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Friday, December 21, 2012

The four types of pink eye and which ones warrant to see a walk in doctor

Are your eyes acting a little funky today? If one of both of your eyes looks red or pink, feels itchy or burns, is oozing a gooey or watery liquid, or is stuck shut, you most likely have pink eye.  If this is you, it may warrant visiting an urgent care clinic for pink eye treatment. 

Pink eye, formally known as conjunctivitis, occurs when one or both eyes become extremely irritated. There are four ways this can happen: you can have a viral infection, a bacterial infection, be suffering from allergies, or, something random is inflicting your eye. Here’s a breakdown of all four along with tips on how to deal with them. 

Viral Infection
Many people who suffer from viral conjunctivitis do so due to a viral infection that is connected to a current or recent cold. This occurs because viral pink eye is most often caused by the same virus that causes the common cold. Thus along with cold-like symptoms, common signs of viral conjunctivitis include redness, excessive watery or gooey discharge, and often a strange gritty and burning feeling in the eye. Because viral pink eye is so contagious, the second eye will typically become infected in less than two days. If you have a viral infection, rinse your eye out with water often and avoid touching your face. There is no cure for viral pink eye, so you’ll have to wait it out.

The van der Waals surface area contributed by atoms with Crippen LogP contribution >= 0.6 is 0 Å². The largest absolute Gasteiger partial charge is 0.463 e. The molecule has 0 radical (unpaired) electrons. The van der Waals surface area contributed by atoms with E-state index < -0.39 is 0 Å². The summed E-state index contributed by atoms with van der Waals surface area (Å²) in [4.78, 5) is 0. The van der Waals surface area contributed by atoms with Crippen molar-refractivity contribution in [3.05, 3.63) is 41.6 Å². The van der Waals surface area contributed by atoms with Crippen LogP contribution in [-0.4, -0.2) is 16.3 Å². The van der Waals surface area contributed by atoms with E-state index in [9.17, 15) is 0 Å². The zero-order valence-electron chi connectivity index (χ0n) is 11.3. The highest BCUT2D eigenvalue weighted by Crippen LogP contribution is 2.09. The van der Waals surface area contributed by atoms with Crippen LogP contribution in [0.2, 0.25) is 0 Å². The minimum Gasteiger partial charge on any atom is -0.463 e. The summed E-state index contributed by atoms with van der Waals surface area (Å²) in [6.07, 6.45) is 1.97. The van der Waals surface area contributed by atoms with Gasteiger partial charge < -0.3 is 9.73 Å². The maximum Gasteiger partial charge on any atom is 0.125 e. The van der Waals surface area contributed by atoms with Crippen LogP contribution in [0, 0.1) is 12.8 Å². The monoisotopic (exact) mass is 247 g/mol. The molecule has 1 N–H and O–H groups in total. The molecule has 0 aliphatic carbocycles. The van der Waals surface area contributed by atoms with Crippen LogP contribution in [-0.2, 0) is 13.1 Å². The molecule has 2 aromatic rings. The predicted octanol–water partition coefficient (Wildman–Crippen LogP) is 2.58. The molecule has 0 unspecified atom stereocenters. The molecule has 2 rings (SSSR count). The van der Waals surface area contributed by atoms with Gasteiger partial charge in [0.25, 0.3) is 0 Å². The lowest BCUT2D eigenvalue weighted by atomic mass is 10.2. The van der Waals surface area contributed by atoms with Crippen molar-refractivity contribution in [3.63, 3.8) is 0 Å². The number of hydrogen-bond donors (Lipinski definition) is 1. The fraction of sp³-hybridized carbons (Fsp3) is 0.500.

Bacterial Infection
Bacterial conjunctivitis is also very common and very contagious. The symptoms include redness and discharge, but the discharge is often thicker than viral infections. In the morning, your eye will most likely be glued shut do to the thick discharge. Also, the stuff coming out of your eye may be white, yellow or even green in color. If you have these symptoms you should visit a primary care doctor immediately for antibiotic eye drops or ointment, which clears the infection quickly.

Many people suffer from conjunctivitis due to airborne allergens flying into the eye, such as pollen and dander. Allergy conjunctivitis often occurs seasonally, and people who suffer from it learn over time to expect it. Symptoms include redness, itchiness, and sometimes watery discharge. If over the counter allergy eye drops do not help, you should visit a physician for help.

Something Else
Sometimes you’ll have redness and discharge in your eye without having allergies or an infection. Sometimes, it something random; things get caught in the eye (chemicals, dust, hair) that cause it to be irritated. Or, people with really dry eyes may experience redness all the time. Rinsing your eye out with water and using over the counter eye drops usually clears this up. If it doesn’t clear in three days or is incredibly painful from the start, visit a doctor for help. 

If you are feeling any kind of discomfort in your eye that is not healing on its own, visit Dr. Slava Fuzayloff, a walk in doctor with years of experience in pink eye treatment. He’s one of the few board certified physicians that take walk-ins, so you can get help fast. Thanks to his efficient staff, wait times rarely exceed 25 minutes for walk-ins. Or, make a same day appointment by visiting or by calling 212-696-5900. 

Let’s be honest - having pink eye looks and feels pretty gross, so get help today.

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